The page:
Post on ” Introduction what is suffering?”

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    • #39931
      Lal
      Keymaster

      The following post is from Tobias:

      Post: “Introduction – what is suffering?

      The three kinds of suffering are hard to find in the Pali Canon. Here is one of the few pieces:
      Vicayahāravibhaṅga

      Kiṁ su tassa mahabbhayan”ti pañhe “dukkhamassa mahabbhayan”ti visajjanā. Duvidhaṁ dukkhaṁ—kāyikañca cetasikañca. Yaṁ kāyikaṁ idaṁ dukkhaṁ, yaṁ cetasikaṁ idaṁ domanassaṁ. Sabbe sattā hi dukkhassa ubbijjanti, natthi bhayaṁ dukkhena samasamaṁ, kuto vā pana tassa uttaritaraṁ? Tisso dukkhatā—dukkhadukkhatā saṅkhāradukkhatā vipariṇāmadukkhatā. Tattha loko odhaso kadāci karahaci dukkhadukkhatāya muccati. Tathā vipariṇāmadukkhatāya. Taṁ kissa hetu? Honti loke appābādhāpi dīghāyukāpi. Saṅkhāradukkhatāya pana loko anupādisesāya nibbānadhātuyā muccati, tasmā saṅkhāradukkhatā dukkhaṁ lokassāti katvā dukkhamassa mahabbhayanti. Tena ca catutthassa padassa visajjanā yuttā. Tenāha bhagavā “avijjāya nivuto loko”ti.

      Can someone translate these lines?

    • #39932
      Lal
      Keymaster

      The following is not a word-by-word translation. I will try to convey the meaning.

      What is the “great danger (“mahabbhayan“)” (in the rebirth process)?
      The great danger is suffering (in the rebirth process).

      Suffering is two-fold: physical (felt by the body) and mental.
      – Physical suffering is pain (due to injuries, sicknesses, etc.)
      – Mental suffering is “domanassa vedana” arising in mind.

      Suffering is three-fold: Dukkha dukkhatā, saṅkhāra dukkhatā, vipariṇāma dukkhatā.
      – From those three, “the great danger” is “saṅkhāra dukkhatā.”
      – That is because the rebirth process is maintained by saṅkhāra generation (via “avijjā paccayā saṅkhāra.”) Thus, once overcoming the saṅkhāra dukkhatā the other two are also removed, and one will get to Nibbāna (Saṅkhāradukkhatāya pana loko anupādisesāya nibbānadhātuyā muccati,)

      The post that discusses the three types of suffering is: Introduction -2 – The Three Categories of Suffering.”

    • #39973
      Tobias G
      Participant

      As you said there is mental and physical suffering.
      How do I feel saṅkhāra dukkha, both ways? Is saṅkhāra-dukkha the mental stress e.g. when maintaining the body?
      Is dukkha-dukkha also both types, I feel physical pain and suffer also mentally about my sickness?
      But dukkha-dukkha can also be stress via vipaka.
      I have trouble distinguishing that.

    • #39977
      Lal
      Keymaster

      Yes. Saṅkhāra-dukkha may arise in both ways.
      – For example, one must make an effort when trying to possess something. Then, depending on what types of kamma were done, those actions will bring vipaka later.
      – All three types of dukkha arise via “avijjā paccayā saṅkhāra.”

      One type of dukkha-dukkha (physical suffering) is vipaka.
      – The other type of mental suffering, “domanassa vedana,” may arise due to the above vipaka vedana. That is absent in an Arahant, even though the first would still be there.

    • #39979
      Tobias G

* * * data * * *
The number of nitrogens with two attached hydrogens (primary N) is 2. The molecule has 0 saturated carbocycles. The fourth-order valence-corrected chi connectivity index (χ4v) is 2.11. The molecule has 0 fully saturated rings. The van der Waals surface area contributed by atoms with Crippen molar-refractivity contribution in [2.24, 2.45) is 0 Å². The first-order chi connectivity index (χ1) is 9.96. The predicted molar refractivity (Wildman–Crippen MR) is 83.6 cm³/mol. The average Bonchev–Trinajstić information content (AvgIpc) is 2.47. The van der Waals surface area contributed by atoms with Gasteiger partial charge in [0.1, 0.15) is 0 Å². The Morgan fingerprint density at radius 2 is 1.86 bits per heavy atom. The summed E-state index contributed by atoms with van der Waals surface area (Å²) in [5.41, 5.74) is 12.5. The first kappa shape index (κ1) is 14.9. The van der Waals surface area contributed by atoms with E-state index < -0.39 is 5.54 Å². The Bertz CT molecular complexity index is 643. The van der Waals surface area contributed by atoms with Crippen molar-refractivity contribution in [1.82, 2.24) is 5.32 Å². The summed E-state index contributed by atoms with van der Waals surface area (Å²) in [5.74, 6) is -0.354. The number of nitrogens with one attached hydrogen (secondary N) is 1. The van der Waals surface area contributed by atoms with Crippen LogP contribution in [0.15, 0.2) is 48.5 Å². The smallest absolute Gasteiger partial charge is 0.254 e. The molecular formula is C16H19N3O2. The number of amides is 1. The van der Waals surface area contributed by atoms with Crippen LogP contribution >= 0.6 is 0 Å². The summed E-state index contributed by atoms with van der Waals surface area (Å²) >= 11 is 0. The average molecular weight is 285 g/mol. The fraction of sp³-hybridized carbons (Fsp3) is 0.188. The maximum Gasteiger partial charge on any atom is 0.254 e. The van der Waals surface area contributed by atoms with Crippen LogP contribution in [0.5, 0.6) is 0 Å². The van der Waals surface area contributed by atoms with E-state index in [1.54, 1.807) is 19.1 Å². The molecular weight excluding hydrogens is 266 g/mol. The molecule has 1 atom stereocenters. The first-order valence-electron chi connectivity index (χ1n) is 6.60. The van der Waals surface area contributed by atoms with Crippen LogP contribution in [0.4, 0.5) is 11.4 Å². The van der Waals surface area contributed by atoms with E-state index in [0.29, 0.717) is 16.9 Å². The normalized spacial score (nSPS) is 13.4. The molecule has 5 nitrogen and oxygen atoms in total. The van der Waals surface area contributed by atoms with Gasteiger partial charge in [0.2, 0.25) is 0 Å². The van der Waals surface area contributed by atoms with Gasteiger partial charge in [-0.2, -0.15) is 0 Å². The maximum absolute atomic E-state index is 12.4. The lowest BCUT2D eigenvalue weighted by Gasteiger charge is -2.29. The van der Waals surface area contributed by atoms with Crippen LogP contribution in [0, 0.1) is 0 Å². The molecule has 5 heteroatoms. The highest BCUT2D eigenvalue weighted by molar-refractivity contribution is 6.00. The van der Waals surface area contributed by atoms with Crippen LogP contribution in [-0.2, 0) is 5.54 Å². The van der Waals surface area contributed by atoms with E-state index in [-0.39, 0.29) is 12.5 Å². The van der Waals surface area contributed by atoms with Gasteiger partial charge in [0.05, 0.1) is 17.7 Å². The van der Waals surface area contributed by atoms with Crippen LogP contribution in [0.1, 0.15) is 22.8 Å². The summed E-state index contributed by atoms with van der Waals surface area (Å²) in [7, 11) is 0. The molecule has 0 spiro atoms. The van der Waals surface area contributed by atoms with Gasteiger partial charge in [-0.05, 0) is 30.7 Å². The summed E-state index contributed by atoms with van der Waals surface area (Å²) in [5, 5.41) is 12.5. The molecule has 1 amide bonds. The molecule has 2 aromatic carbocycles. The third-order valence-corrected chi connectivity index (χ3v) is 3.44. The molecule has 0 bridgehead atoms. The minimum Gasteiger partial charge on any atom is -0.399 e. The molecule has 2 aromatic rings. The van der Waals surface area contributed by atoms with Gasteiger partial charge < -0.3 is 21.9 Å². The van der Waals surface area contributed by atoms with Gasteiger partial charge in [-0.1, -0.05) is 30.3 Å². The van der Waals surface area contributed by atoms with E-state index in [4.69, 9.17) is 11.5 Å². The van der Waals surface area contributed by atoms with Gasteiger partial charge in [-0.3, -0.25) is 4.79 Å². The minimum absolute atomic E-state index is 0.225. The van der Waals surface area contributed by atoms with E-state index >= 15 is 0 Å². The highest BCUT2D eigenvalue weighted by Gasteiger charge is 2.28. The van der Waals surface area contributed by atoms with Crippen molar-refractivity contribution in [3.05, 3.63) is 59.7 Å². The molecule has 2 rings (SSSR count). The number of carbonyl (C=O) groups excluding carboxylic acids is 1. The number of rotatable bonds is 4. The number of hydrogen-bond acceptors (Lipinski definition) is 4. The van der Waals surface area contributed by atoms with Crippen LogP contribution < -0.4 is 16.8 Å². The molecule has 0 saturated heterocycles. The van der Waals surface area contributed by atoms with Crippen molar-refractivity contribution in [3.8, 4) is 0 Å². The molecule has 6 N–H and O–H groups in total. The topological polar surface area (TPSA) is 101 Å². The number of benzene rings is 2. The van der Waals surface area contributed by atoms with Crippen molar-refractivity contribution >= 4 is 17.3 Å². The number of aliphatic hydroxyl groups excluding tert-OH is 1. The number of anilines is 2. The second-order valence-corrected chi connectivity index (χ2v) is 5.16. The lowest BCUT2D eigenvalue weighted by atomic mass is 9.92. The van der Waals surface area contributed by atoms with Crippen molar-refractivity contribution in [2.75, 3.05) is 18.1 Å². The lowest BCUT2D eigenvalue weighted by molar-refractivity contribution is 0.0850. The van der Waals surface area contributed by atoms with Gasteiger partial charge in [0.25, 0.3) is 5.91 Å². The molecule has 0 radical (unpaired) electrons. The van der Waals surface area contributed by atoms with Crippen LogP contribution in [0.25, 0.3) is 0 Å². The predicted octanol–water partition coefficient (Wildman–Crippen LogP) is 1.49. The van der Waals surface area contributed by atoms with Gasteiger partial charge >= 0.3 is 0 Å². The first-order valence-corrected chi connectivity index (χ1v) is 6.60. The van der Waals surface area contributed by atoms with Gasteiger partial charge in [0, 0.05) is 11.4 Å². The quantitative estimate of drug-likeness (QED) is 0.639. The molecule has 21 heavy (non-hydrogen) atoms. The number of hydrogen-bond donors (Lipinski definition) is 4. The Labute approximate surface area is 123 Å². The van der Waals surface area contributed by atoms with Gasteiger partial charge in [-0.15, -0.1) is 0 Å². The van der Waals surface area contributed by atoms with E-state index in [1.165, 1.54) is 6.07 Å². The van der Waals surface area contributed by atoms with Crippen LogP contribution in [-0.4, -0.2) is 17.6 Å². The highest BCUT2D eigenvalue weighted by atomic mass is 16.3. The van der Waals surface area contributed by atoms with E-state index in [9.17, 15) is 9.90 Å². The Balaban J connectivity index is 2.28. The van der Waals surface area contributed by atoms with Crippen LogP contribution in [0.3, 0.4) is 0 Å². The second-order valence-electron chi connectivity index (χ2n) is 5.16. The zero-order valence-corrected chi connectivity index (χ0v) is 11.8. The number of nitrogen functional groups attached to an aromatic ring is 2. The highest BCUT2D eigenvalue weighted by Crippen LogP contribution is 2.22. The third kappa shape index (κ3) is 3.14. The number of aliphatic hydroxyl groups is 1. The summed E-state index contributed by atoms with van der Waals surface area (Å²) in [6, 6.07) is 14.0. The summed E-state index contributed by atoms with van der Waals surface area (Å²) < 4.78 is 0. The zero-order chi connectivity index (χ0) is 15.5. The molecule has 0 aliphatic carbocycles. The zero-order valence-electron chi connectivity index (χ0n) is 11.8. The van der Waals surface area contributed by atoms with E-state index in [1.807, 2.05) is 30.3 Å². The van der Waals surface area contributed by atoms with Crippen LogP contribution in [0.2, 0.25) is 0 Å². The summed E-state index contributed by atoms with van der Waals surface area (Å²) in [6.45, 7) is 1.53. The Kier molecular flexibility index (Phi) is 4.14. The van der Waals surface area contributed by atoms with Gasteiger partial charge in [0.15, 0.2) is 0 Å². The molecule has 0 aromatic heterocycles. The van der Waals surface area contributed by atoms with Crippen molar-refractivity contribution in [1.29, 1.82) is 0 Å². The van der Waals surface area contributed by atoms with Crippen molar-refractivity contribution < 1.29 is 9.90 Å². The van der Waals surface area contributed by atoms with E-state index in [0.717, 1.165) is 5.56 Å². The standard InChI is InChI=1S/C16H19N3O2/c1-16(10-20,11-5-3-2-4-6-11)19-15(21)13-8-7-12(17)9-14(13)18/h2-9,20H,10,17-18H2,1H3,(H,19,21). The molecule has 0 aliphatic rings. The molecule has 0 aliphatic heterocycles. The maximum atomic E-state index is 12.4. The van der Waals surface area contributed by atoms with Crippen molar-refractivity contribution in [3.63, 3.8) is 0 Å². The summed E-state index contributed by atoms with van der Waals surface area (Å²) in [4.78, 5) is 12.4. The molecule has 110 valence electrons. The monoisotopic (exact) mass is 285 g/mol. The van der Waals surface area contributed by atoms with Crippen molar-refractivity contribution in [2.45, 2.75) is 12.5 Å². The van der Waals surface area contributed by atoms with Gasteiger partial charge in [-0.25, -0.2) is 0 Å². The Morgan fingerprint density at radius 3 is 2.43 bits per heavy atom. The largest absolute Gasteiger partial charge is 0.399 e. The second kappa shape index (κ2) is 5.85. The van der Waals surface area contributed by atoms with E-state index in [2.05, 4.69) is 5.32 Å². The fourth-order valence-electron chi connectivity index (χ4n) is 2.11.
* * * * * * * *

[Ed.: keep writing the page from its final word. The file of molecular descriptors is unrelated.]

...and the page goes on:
Participant

      Lal, you say:
      One type of dukkha-dukkha (physical suffering) is vipaka.
      – The other type of mental suffering, “domanassa vedana,” may arise due to the above vipaka vedana. That is absent in an Arahant, even though the first would still be there.

      ——————-

      If sankhara dukkha arise later as vipaka, then those will be dukkha dukkha, right? Same for viparinama dukkha; it comes in as vipaka vinnana and would generate domanassa vedana. That means all would be dukkha dukkha. How to distinguish?

    • #39981
      Lal
      Keymaster

      In Buddha Dhamma, “dukkha” is not just “suffering.” It can be “suffering” or “cause for suffering,” depending on the context.
      – In fact, the First Noble Truth is about “causes of suffering.” That is sankhara arising due to avijja!

      We can look at it this way.
      – sankhara dukkha can be in both categories.
      – Dukkha dukkha and viparinama dukkha fall under “suffering” or “vipaka.”

    • #39992
      Tobias G
      Participant

      (Abhi)sankhara are the cause for all dukkha, because the sankata that a beings creates via abhisankhara will bring only suffering (in the long run). That is sankhara dukkha.

      The question remains, why those two extra categories of dukkha (dukkha dukkha, viparinama dukkha)? Is it because not all vipaka is based on (abhi)sankhara of that certain being but based on conditons in this world? The world is made by sankhara/sankata of uncountable beings, thus a single being will experience bad vipaka based on the result of all sankhara (which we call “planet earth”).

    • #39993
      Lal
      Keymaster

      “The question remains, why those two extra categories of dukkha (dukkha dukkha, viparinama dukkha)?”

      I am not sure why you say that because “dukkha” can mean either “actual suffering” or the “causes for suffering,” as I explained above.
      – Dukkha dukkha and viparinama dukkha are in the first category.
      – Sankhara dukkha is included in both categories.

      “The world is made by sankhara/sankata of uncountable beings, thus a single being will experience bad vipaka based on the result of all sankhara (which we call “planet earth”).”

      Each one reaps the fruits of their kamma, especially regarding rebirths.
      – Of course, the world is made due to the “collective kamma” of all beings.
      – Also, there can be some “unaccounted suffering” due to things like floods, earthquakes, etc. But those also arise BECAUSE one is born into that existence.
      – But rebirths are ALWAYS due to one’s kamma.

    • #40096
      Tobias G
      Participant

      Finally all dukkha is based on previous sankhara and therefore all dukkha would be sankhara dukkha.

    • #40099
      Lal
      Keymaster

      Tobias: What do you understand by the term “dukkha“?

    • #40113
      Tobias G
      Participant

      Dukkha is “actual suffering” (physical pain and mental suffering) and the “danger of suffering” in the future (dukkhaṁ bhayaṭṭhena).

    • #40115
      Lal
      Keymaster

      Tobias wrote: “Dukkha is “actual suffering” (physical pain and mental suffering) and the “danger of suffering” in the future (dukkhaṁ bhayaṭṭhena).”

      Just before that, you wrote: “Finally all dukkha is based on previous sankhara and therefore all dukkha would be sankhara dukkha.”

      The more recent statement is better. That is the explanation given in Nettipakarana (one of the three Tipitaka commentaries) that you asked the first question about.

      In my answer to that question, I translated that verse:

      Suffering is three-fold: Dukkha dukkhatā, saṅkhāra dukkhatā, vipariṇāma dukkhatā.